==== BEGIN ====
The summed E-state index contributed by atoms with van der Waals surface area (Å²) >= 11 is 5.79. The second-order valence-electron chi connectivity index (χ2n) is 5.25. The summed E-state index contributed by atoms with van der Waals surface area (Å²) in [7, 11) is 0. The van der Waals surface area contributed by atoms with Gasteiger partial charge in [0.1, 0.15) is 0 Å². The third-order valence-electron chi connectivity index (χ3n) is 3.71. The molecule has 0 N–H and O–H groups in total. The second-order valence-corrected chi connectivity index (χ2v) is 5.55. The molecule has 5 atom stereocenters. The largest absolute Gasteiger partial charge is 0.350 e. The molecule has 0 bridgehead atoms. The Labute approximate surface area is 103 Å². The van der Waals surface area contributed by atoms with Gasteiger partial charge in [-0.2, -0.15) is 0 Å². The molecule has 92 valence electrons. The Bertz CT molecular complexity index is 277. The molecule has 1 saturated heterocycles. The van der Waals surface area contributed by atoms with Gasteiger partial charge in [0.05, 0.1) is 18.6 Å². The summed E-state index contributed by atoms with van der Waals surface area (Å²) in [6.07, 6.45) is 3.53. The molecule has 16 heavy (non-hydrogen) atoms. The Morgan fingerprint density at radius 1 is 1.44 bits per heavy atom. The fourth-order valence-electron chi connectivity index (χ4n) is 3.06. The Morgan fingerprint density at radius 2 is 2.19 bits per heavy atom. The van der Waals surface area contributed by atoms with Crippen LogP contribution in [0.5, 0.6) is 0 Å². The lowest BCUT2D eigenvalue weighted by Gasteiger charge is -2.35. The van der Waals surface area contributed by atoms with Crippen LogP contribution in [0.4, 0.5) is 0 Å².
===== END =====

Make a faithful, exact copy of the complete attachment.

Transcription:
The summed E-state index contributed by atoms with van der Waals surface area (Å²) >= 11 is 5.79. The second-order valence-electron chi connectivity index (χ2n) is 5.25. The summed E-state index contributed by atoms with van der Waals surface area (Å²) in [7, 11) is 0. The van der Waals surface area contributed by atoms with Gasteiger partial charge in [0.1, 0.15) is 0 Å². The third-order valence-electron chi connectivity index (χ3n) is 3.71. The molecule has 0 N–H and O–H groups in total. The second-order valence-corrected chi connectivity index (χ2v) is 5.55. The molecule has 5 atom stereocenters. The largest absolute Gasteiger partial charge is 0.350 e. The molecule has 0 bridgehead atoms. The Labute approximate surface area is 103 Å². The van der Waals surface area contributed by atoms with Gasteiger partial charge in [-0.2, -0.15) is 0 Å². The molecule has 92 valence electrons. The Bertz CT molecular complexity index is 277. The molecule has 1 saturated heterocycles. The van der Waals surface area contributed by atoms with Gasteiger partial charge in [0.05, 0.1) is 18.6 Å². The summed E-state index contributed by atoms with van der Waals surface area (Å²) in [6.07, 6.45) is 3.53. The molecule has 16 heavy (non-hydrogen) atoms. The Morgan fingerprint density at radius 1 is 1.44 bits per heavy atom. The fourth-order valence-electron chi connectivity index (χ4n) is 3.06. The Morgan fingerprint density at radius 2 is 2.19 bits per heavy atom. The van der Waals surface area contributed by atoms with Crippen LogP contribution in [0.5, 0.6) is 0 Å². The lowest BCUT2D eigenvalue weighted by Gasteiger charge is -2.35. The van der Waals surface area contributed by atoms with Crippen LogP contribution in [0.4, 0.5) is 0 Å².